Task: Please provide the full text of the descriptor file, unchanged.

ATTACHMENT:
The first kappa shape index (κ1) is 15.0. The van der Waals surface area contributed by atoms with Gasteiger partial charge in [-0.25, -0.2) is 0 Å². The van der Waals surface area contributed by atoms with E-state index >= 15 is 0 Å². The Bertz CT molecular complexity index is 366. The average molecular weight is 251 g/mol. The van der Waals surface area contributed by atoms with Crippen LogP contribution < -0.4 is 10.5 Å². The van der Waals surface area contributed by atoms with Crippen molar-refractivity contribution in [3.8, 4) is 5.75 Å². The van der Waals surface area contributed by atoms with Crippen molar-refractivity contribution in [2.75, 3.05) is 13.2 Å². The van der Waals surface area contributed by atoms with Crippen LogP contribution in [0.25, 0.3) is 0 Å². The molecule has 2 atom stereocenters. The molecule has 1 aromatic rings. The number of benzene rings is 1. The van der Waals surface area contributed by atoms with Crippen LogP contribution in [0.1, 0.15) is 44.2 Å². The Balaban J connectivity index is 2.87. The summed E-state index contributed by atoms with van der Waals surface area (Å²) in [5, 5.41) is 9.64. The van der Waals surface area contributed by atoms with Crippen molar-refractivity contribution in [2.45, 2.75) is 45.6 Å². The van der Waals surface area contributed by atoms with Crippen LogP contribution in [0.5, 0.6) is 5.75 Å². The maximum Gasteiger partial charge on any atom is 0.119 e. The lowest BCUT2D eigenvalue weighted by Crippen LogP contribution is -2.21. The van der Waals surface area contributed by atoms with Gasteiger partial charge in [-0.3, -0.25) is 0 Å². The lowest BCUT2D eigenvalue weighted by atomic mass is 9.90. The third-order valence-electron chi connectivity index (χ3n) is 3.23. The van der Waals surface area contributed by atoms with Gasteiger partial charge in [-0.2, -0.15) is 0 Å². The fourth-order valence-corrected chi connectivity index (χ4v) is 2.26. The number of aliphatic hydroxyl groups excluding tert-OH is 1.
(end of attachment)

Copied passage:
The first kappa shape index (κ1) is 15.0. The van der Waals surface area contributed by atoms with Gasteiger partial charge in [-0.25, -0.2) is 0 Å². The van der Waals surface area contributed by atoms with E-state index >= 15 is 0 Å². The Bertz CT molecular complexity index is 366. The average molecular weight is 251 g/mol. The van der Waals surface area contributed by atoms with Crippen LogP contribution < -0.4 is 10.5 Å². The van der Waals surface area contributed by atoms with Crippen molar-refractivity contribution in [3.8, 4) is 5.75 Å². The van der Waals surface area contributed by atoms with Crippen molar-refractivity contribution in [2.75, 3.05) is 13.2 Å². The van der Waals surface area contributed by atoms with Crippen LogP contribution in [0.25, 0.3) is 0 Å². The molecule has 2 atom stereocenters. The molecule has 1 aromatic rings. The number of benzene rings is 1. The van der Waals surface area contributed by atoms with Crippen LogP contribution in [0.1, 0.15) is 44.2 Å². The Balaban J connectivity index is 2.87. The summed E-state index contributed by atoms with van der Waals surface area (Å²) in [5, 5.41) is 9.64. The van der Waals surface area contributed by atoms with Crippen molar-refractivity contribution in [2.45, 2.75) is 45.6 Å². The van der Waals surface area contributed by atoms with Crippen LogP contribution in [0.5, 0.6) is 5.75 Å². The maximum Gasteiger partial charge on any atom is 0.119 e. The lowest BCUT2D eigenvalue weighted by Crippen LogP contribution is -2.21. The van der Waals surface area contributed by atoms with Gasteiger partial charge in [-0.3, -0.25) is 0 Å². The lowest BCUT2D eigenvalue weighted by atomic mass is 9.90. The third-order valence-electron chi connectivity index (χ3n) is 3.23. The van der Waals surface area contributed by atoms with Gasteiger partial charge in [-0.2, -0.15) is 0 Å². The fourth-order valence-corrected chi connectivity index (χ4v) is 2.26. The number of aliphatic hydroxyl groups excluding tert-OH is 1.